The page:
I first did a ton of planning on this, working out the whole thing in Sketchup. I decided to have a hinged top, covering a top tray that will hold the six smallest bits, from #4 to #9. Then a middle drawer holding #10 – #13 and a bottom drawer for #14 – #16. I got pretty thorough with the drawings.

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Here’s the box itself.

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And with the top open and drawers out.

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And an exploded view showing all the parts.

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But these drawing were just for rough planning. I needed to know exact sizes. So this last drawing is a 2D plane showing all the bits’ diameters, and how they will fit in each compartment, so I could get overall dimensions.

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With that all worked out, I got to work on the main box. This is all going to be in red oak, pretty sturdy stuff. 1/2″ boards for the main box, and 1/4″ for the bottom of the top tray and to separate the drawers. Also, the drawers will be all 1/4″ construction. Here are all the pieces laid out.

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And a detailed shot of some of the cuts. These were fairly complicated pieces. Lots of grooves and rabbets. Lots of chances to use my favorite tool – the Record 044 Plough Plane! I like that where the grooves meet the rabbet, it makes it look like two layers of wood, with some smaller pieces sitting on a larger one. But that’s all one chunk of wood cut into shape. This is all done with 100% hand tools, of course. No electrical anything but the basement lights.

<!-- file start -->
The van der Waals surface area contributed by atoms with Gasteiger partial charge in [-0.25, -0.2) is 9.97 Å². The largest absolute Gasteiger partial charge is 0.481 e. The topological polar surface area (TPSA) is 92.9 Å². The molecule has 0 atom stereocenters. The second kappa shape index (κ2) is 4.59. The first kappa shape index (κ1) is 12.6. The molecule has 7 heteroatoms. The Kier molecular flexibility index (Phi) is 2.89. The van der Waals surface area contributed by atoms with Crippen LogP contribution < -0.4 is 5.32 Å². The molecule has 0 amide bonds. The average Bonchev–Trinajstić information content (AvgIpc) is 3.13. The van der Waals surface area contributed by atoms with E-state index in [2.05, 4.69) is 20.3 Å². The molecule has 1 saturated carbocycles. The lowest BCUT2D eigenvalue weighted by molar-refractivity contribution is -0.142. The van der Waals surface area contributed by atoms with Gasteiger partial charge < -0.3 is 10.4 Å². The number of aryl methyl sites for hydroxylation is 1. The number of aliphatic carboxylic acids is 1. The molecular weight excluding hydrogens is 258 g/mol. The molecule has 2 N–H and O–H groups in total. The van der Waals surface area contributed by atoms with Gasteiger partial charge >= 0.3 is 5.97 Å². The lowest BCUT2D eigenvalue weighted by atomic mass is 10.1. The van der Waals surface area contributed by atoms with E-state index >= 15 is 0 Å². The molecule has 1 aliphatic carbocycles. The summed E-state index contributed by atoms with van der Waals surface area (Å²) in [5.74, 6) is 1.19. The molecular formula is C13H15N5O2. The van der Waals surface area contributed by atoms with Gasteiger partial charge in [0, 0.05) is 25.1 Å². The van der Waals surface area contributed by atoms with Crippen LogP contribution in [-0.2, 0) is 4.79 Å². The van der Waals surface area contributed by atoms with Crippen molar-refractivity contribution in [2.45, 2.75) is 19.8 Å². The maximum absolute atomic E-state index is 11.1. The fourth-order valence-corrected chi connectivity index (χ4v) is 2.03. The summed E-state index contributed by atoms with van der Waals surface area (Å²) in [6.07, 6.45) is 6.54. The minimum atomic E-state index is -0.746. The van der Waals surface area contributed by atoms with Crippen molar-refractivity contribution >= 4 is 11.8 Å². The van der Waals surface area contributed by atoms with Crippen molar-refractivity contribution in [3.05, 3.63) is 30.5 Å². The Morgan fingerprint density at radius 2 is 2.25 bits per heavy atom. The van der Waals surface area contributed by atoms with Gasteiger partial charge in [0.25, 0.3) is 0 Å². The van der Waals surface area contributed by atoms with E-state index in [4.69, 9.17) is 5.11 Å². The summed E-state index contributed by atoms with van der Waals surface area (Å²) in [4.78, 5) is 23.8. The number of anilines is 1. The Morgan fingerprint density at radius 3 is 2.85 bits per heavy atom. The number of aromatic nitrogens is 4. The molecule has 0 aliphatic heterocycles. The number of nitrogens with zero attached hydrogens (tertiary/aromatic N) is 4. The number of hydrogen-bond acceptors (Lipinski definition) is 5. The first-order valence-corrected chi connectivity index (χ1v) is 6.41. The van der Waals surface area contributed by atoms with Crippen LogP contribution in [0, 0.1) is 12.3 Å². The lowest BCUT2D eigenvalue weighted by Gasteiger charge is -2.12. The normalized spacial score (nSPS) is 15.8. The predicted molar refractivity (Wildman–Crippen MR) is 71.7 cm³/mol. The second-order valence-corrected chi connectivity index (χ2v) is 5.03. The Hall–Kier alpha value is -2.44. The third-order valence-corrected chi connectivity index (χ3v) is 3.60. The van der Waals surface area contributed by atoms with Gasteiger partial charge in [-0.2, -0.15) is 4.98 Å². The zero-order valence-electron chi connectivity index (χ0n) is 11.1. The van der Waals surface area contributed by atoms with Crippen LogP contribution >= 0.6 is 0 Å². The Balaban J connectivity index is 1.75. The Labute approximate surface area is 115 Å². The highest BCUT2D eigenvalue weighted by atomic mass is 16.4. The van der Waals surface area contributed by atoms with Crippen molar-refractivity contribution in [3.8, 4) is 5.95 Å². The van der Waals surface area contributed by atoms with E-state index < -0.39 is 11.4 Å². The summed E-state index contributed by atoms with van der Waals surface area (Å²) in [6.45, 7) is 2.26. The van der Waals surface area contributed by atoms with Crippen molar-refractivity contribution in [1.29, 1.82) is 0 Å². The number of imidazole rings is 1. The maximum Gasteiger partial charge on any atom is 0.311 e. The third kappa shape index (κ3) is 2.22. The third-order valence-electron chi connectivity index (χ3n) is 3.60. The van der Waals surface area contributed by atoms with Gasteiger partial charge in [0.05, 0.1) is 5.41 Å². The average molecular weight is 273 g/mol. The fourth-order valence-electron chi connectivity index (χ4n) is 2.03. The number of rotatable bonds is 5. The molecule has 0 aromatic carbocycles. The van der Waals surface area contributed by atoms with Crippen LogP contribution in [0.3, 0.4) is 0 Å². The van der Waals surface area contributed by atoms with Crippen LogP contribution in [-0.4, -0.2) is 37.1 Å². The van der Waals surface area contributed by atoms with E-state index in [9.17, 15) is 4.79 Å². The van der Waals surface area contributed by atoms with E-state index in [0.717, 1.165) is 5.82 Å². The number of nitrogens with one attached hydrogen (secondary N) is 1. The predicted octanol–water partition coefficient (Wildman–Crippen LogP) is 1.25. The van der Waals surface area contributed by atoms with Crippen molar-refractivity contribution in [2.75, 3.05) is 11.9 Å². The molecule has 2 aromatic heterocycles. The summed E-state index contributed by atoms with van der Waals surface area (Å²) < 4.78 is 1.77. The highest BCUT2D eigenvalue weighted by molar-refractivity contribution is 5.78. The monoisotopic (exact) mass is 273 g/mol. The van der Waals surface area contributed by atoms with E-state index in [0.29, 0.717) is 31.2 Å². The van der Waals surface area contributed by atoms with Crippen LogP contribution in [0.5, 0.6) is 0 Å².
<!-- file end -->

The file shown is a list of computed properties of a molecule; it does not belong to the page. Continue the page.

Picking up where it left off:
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And here’s a dry test fit. Looking good. I was surprised how quickly all this went together.

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And finally, the glue up. Have we got clamps? Yeah, we got clamps! Enough clamps? Never!

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Tomorrow I’ll prepare the top and bottom and glue the bottom on. The top will be hinged, so that will come later. I’m not totally sure on the mechanical strength of all these joints, so I’ll probably throw in some small nails here and there for insurance, though I think it’s probably fine.

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Another Week, Another Box

Aug 12 2014

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Yes, another dovetailed box. I do like making these, and I’m actually starting to get pretty good at the dovetails. Everyone says it’s just practice. I guess so. I banged these ones out pretty quickly, gang cutting the tails. This means I put the two front and back boards together and cut the tails on both of them at the same time. This is not only quicker, but the added width helps you to cut straight. Including layout, the tails took about a half hour to cut and chop out.

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The pins took a bit longer. It’s always a more delicate operation because you are now matching a second set of cuts precisely to the first set. And they have to be done one at a time. And due to poor planning, one of those pins was smack in the middle of a big knot. I wound up breaking a big chunk out of that knot while I was chopping out the waste. But it’s inside so you can’t see it.